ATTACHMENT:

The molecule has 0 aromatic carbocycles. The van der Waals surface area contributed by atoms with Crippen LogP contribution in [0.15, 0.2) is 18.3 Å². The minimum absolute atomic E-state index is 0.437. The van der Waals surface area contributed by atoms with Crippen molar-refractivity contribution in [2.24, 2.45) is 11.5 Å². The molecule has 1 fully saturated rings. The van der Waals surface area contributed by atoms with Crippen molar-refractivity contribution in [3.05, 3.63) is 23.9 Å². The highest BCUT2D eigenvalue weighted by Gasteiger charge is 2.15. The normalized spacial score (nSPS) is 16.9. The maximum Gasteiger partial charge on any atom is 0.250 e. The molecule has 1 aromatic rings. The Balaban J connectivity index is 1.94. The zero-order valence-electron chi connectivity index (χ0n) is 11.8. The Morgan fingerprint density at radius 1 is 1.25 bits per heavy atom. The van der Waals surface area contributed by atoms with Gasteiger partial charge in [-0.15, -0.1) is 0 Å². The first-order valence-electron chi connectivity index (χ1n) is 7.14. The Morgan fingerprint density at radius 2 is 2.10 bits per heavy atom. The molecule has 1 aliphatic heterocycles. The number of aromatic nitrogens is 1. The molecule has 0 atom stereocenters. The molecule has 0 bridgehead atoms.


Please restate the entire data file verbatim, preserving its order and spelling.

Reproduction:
The molecule has 0 aromatic carbocycles. The van der Waals surface area contributed by atoms with Crippen LogP contribution in [0.15, 0.2) is 18.3 Å². The minimum absolute atomic E-state index is 0.437. The van der Waals surface area contributed by atoms with Crippen molar-refractivity contribution in [2.24, 2.45) is 11.5 Å². The molecule has 1 fully saturated rings. The van der Waals surface area contributed by atoms with Crippen molar-refractivity contribution in [3.05, 3.63) is 23.9 Å². The highest BCUT2D eigenvalue weighted by Gasteiger charge is 2.15. The normalized spacial score (nSPS) is 16.9. The maximum Gasteiger partial charge on any atom is 0.250 e. The molecule has 1 aromatic rings. The Balaban J connectivity index is 1.94. The zero-order valence-electron chi connectivity index (χ0n) is 11.8. The Morgan fingerprint density at radius 1 is 1.25 bits per heavy atom. The van der Waals surface area contributed by atoms with Gasteiger partial charge in [-0.15, -0.1) is 0 Å². The first-order valence-electron chi connectivity index (χ1n) is 7.14. The Morgan fingerprint density at radius 2 is 2.10 bits per heavy atom. The molecule has 1 aliphatic heterocycles. The number of aromatic nitrogens is 1. The molecule has 0 atom stereocenters. The molecule has 0 bridgehead atoms.